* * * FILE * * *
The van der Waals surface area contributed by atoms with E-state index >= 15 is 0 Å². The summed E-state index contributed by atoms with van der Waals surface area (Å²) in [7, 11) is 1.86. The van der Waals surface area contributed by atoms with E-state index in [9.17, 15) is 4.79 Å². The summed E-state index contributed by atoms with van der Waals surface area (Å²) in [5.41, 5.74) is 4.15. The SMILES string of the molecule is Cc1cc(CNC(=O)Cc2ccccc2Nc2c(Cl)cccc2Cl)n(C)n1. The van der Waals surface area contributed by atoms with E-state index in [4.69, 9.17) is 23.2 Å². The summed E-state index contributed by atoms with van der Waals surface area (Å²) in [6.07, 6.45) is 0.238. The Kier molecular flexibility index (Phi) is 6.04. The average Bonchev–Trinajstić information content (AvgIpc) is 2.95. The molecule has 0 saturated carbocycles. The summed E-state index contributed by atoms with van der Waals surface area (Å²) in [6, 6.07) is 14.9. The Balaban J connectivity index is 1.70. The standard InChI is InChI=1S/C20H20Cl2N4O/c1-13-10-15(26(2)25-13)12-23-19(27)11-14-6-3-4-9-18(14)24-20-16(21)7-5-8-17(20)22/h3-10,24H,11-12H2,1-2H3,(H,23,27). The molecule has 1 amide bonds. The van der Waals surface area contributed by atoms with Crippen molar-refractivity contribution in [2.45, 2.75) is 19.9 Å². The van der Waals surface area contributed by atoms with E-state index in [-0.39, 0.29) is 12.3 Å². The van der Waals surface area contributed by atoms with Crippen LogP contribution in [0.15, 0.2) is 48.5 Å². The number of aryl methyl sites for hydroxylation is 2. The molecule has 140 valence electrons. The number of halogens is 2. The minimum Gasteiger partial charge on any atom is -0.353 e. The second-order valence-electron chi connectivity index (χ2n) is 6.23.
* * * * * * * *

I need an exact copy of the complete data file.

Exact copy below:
The van der Waals surface area contributed by atoms with E-state index >= 15 is 0 Å². The summed E-state index contributed by atoms with van der Waals surface area (Å²) in [7, 11) is 1.86. The van der Waals surface area contributed by atoms with E-state index in [9.17, 15) is 4.79 Å². The summed E-state index contributed by atoms with van der Waals surface area (Å²) in [5.41, 5.74) is 4.15. The SMILES string of the molecule is Cc1cc(CNC(=O)Cc2ccccc2Nc2c(Cl)cccc2Cl)n(C)n1. The van der Waals surface area contributed by atoms with E-state index in [4.69, 9.17) is 23.2 Å². The summed E-state index contributed by atoms with van der Waals surface area (Å²) in [6.07, 6.45) is 0.238. The Kier molecular flexibility index (Phi) is 6.04. The average Bonchev–Trinajstić information content (AvgIpc) is 2.95. The molecule has 0 saturated carbocycles. The summed E-state index contributed by atoms with van der Waals surface area (Å²) in [6, 6.07) is 14.9. The Balaban J connectivity index is 1.70. The standard InChI is InChI=1S/C20H20Cl2N4O/c1-13-10-15(26(2)25-13)12-23-19(27)11-14-6-3-4-9-18(14)24-20-16(21)7-5-8-17(20)22/h3-10,24H,11-12H2,1-2H3,(H,23,27). The molecule has 1 amide bonds. The van der Waals surface area contributed by atoms with Crippen molar-refractivity contribution in [2.45, 2.75) is 19.9 Å². The van der Waals surface area contributed by atoms with E-state index in [-0.39, 0.29) is 12.3 Å². The van der Waals surface area contributed by atoms with Crippen LogP contribution in [0.15, 0.2) is 48.5 Å². The number of aryl methyl sites for hydroxylation is 2. The molecule has 140 valence electrons. The number of halogens is 2. The minimum Gasteiger partial charge on any atom is -0.353 e. The second-order valence-electron chi connectivity index (χ2n) is 6.23.